In Detroit, the Engine Sputters
No doubt about it: Detroit these days is a city transformed. It has attracted $18 billion in new investment since 1994, creating thousands of jobs. The crime rate has fallen to a 30-year low, banishing the Murder City tag that dates from the 1970s. Office vacancy rates are low, and real estate values have soared. Three glitzy new casinos ring the central business district, and a domed football stadium is going up alongside Comerica Park, the sparkling new home of the Detroit Tigers. Downtown, where an abandoned department store sat empty for 18 years, cranes lift steel beams into place for the new $1.2 billion headquarters of Compuware Corp., which is moving its 6,500 office workers in from the suburbs.
But Motown's retooled engine is starting to sputter. Already, the jobless rate, which fell from 20% in 1992 to 5.4% in 1999, has shot back up to nearly 9%. As the slowing national economy threatens to stall Detroit's progress, it's becoming clear just how many obstacles remain to self-sustained growth. Public schools are still mostly failures, police and fire services remain a mess, street lights often don't work, and taxes--roughly six times as high as in neighboring communities--still deter most businesses from moving in. While other cities grew in the 1990s, Detroit's population fell by 76,000, the 2000 Census showed, slipping below 1 million for the first time since 1920. Another blow came in April, when Mayor Dennis W. Archer, who has won credit for helping to spark the city's renaissance, said he would not seek a third term.
Detroit's flashing yellow light stands as a warning to the rest of urban America. The recent economic boom turned around many decaying cities that had been all but written off. From New York's ghettos to the gritty streets of central St. Louis, investment flooded into inner cities, jobs proliferated, and seemingly intractable poverty rates plunged. But as in Detroit, all this progress remains surprisingly fragile. Many stubborn problems remain, from lousy schools to inadequate infrastructure. Well-heeled families--including more minority ones--continue to flee to the suburbs, leaving cities with ever-smaller tax bases and swelling social burdens they can't afford to carry. If the slowdown turns into a full-blown slump, America's urban revival could grind to a halt.
FRIEND OF BILL. Detroit's tentative renewal, then, epitomizes the great strides many struggling cities have made--but huge challenges remain. In the Motor City, a chunk of the credit goes to Archer, an energetic former Michigan Supreme Court justice who took office in 1994. By reaching out to business leaders and the surrounding communities, he ended years of hostility between Detroit and its mostly white suburbs. Archer's friendship with former President Bill Clinton also helped Detroit to be selected in 1994 as one of a few cities to get federal tax breaks for empowerment zones. They spurred some $6 billion in new investment in the city's most blighted areas.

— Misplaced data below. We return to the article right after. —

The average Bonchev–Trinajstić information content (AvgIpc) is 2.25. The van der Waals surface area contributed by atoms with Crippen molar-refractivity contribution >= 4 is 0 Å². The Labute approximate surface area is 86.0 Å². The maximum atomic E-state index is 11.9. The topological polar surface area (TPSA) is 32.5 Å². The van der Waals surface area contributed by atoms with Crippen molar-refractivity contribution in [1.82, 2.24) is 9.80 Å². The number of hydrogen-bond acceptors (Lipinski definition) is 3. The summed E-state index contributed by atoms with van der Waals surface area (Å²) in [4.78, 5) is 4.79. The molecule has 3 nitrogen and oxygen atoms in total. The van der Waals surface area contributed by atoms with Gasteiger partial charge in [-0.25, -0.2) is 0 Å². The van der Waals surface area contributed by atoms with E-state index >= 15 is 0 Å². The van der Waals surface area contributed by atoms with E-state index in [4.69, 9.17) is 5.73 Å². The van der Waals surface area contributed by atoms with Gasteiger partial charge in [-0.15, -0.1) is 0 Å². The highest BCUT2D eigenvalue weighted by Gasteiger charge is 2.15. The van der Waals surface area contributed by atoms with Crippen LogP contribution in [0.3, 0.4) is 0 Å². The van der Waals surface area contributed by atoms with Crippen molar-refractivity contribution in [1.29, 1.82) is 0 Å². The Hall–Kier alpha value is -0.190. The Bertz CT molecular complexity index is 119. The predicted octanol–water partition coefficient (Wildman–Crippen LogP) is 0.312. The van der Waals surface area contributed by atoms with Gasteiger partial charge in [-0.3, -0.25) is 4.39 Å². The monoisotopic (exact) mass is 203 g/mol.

Yet Archer concedes that Detroit's growth spurt has been helped by "an enormously good economy" across the U.S. Flush with profits from record sales, Detroit carmakers and other companies have poured billions of dollars into the city. DaimlerChrysler alone spent $2.2 billion on two new factories.
Archer has tried to ensure a permanent flow of investment and jobs by passing tax relief. Personal income taxes for city residents and nonresident workers will be rolled back by one-third, and corporate income taxes, currently at 1.9%, are being eliminated. But the cut won't be totally phased in until 2009.
In the interim, Detroit has wagered on two big projects to kick-start growth from a source other than autos. But the payoff may not be as large as Archer had hoped. One was a bet on casinos: In the past two years, three Las Vegas-style casinos opened downtown, creating 6,000 jobs and generating some $85 million in badly needed tax revenue. Long term, the city envisioned a riverfront casino district with three larger, permanent casinos surrounded by hotels, stores, and restaurants generating $248 million a year for the city.
But land speculators drove up riverfront property prices, Archer says, making it too expensive for the city and casino owners to assemble the necessary acreage. Now, his back-up plan is for only one riverfront casino; the others would expand their current locations. The result will be less city tax revenue and stiffer costs for police and fire protection.
The other strategy--the two new stadiums--hasn't panned out yet, either. A handful of new restaurants and bars has popped up near Comerica Park, but the stadium has already lost its buzz. The Tigers' record is mediocre, and tickets and parking are too expensive. "The value just isn't there," gripes Jeffrey Morcom, 33, who used to attend 30 games a year and now goes to half that. Attendance is down 30% this year, to 329,489, among the lowest in baseball. Meanwhile, retailers nearby say the two stadiums are driving up rents and not bringing them enough business. "I don't know that you can link too much economic activity to what we've done," concedes Detroit Tigers CEO John McHale.
'BURBS BALK. Part of the problem is that Detroit has been unable to lure back suburbanites. It still lacks the downtown residents and workers needed to spark more development around the stadiums. "If there's going to be an economic recovery in Detroit, it will be because large firms commit to move downtown and hire people," says Mark S. Rosentraub, urban affairs dean at Cleveland State University.
Detroit has staged a remarkable recovery, given the depths to which it had fallen. But now, as the carmakers slow down, so, too, does the city. Archer's glitzy showpieces aren't enough to support the city's long-term health on their own. If his successor can't come up with an encore, Detroit may find its progress stalled.
By Joann Muller, Jeff Green, and David Welch in Detroit